The Origins of the West Coast Heeler Pack

Every adventurer has their genesis story. The first time you took your bike on a trail. That one summer camping trip that made it all click. Some are young when this process starts and others are a little further down the road. Some of us experience a very distinct moment that alters the course of our adventures.
In this edition of Therm-a-Rest Explore, Alicia Erksine, a member of the Therm-a-Rest Dream Team shares her story and how she became a full-time adventurer as the West Coast Heeler Pack.

I remember I was young, maybe 8 years old. I was cozy and warm in an oversized sweater. It was my first camping trip. We camped on the beach in Jordan River. The air was salty from the ocean; we were warm from the campfire we made. It never felt dark from the fire, flashlights and the moon. These comforts felt like being home.

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Being outdoors was just a normal thing, there wasn’t much thought to it. If it was nice out, I would ride my bike to the Sooke Potholes, a popular river to go swimming in. Friends and I would build forts within the trees on my family’s property so on rainy days we could hide out, build fires and jump in puddles. My uncle and I would 4×4 in the mountains to the lakes.

As I got older, I spent a lot of time running in the neighbourhood and when I got Kona, my dog, I took my runs from the pavement to the trails. At that point being outside was a means of exercise and running my dog. Camping trips have always been fun weekends with friends in the summer.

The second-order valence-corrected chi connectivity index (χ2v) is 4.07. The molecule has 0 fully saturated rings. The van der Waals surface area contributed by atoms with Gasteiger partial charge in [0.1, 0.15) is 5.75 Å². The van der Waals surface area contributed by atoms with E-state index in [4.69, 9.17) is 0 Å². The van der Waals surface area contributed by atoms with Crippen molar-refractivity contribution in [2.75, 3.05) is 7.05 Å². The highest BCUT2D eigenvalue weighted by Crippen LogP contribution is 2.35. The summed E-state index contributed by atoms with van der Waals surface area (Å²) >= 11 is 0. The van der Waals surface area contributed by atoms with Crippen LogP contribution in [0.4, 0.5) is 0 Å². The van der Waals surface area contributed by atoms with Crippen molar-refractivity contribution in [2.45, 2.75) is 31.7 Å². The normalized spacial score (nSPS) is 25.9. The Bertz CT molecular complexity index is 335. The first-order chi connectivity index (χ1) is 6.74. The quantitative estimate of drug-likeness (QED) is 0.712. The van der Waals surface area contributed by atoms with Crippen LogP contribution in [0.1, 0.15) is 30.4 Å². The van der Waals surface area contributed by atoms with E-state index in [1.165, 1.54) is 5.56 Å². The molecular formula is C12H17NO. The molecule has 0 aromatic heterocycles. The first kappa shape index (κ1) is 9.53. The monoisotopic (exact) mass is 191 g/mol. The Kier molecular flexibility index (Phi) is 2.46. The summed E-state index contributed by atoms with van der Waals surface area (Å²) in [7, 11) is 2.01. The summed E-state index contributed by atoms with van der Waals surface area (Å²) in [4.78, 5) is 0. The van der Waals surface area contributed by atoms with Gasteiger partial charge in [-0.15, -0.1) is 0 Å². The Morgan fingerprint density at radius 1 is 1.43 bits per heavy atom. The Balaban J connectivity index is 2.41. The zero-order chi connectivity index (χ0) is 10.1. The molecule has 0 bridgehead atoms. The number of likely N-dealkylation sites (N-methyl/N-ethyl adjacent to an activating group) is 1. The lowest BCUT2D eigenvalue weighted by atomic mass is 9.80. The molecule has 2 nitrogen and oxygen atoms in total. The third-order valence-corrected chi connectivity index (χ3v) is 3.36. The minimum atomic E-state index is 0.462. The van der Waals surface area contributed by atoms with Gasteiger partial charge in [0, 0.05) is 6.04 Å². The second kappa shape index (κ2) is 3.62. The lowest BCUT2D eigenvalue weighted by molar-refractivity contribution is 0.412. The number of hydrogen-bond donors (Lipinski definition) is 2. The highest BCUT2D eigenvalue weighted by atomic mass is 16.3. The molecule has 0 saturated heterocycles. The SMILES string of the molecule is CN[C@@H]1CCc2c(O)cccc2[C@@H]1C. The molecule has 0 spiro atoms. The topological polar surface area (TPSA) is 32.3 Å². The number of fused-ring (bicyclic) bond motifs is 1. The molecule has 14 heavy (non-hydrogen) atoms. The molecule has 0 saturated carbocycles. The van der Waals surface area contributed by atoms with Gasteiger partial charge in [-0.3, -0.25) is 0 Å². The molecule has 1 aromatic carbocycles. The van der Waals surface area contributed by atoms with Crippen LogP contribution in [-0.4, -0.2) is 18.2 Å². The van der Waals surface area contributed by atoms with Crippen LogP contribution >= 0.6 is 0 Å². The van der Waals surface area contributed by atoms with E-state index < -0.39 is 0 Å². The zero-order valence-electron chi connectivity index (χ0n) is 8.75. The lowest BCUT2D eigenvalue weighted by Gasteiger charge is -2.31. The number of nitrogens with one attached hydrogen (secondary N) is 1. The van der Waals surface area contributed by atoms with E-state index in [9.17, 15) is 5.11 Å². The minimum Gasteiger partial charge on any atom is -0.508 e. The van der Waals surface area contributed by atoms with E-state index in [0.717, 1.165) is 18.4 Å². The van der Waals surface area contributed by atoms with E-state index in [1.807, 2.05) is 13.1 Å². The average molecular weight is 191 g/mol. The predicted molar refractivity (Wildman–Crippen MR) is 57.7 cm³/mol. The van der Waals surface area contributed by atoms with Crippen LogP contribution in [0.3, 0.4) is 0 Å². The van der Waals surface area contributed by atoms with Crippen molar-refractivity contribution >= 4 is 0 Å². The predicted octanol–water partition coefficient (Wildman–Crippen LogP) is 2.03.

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The accident changed all of that.

In October 2013 while working for a local municipality, I was on lunch and hit by a car while in a crosswalk. I remember feeling like hours went by when in reality it may have been seconds before someone came running over, held me and told me not to move and help was on the way.  I was lucky I didn’t break anything, but sometimes I think breaking a bone would have been easier to deal with then the whip lash. I had no idea what I was about to face. While in the hospital, I was sore and stiff, it felt like after you’ve had an insane 2 hour workout at the gym after being absent a week. Waking up the next day, I could barely move. I needed help to walk, help to sit and stand. If I was laying down and had to roll one side to the other I had to use my hands to physically move my head. Months later, as my body was coming out of that pain, I started a rehab program with a specialist. It was like having a personal trainer. I would go two to three times a week building up my cardio endurance and strength. was when I start to feel like I wouldn’t suffer forever. I found that when I was active and moving my body I felt better and when I sat at work all day I would come home feeling sore. In the city, I felt panicked, always worried around traffic. In the car, paranoid, others were driving too close. Coming to work each week, I was constantly stressed. My anxiety would rise, I would think, is this how I’m going to spend my life, miserable, spending my life in an office that physically hurts my body, where I’m sitting or standing in one place so long, my neck gets stiff and results in a tension headache that leaves me wanting to be in the dark for several days.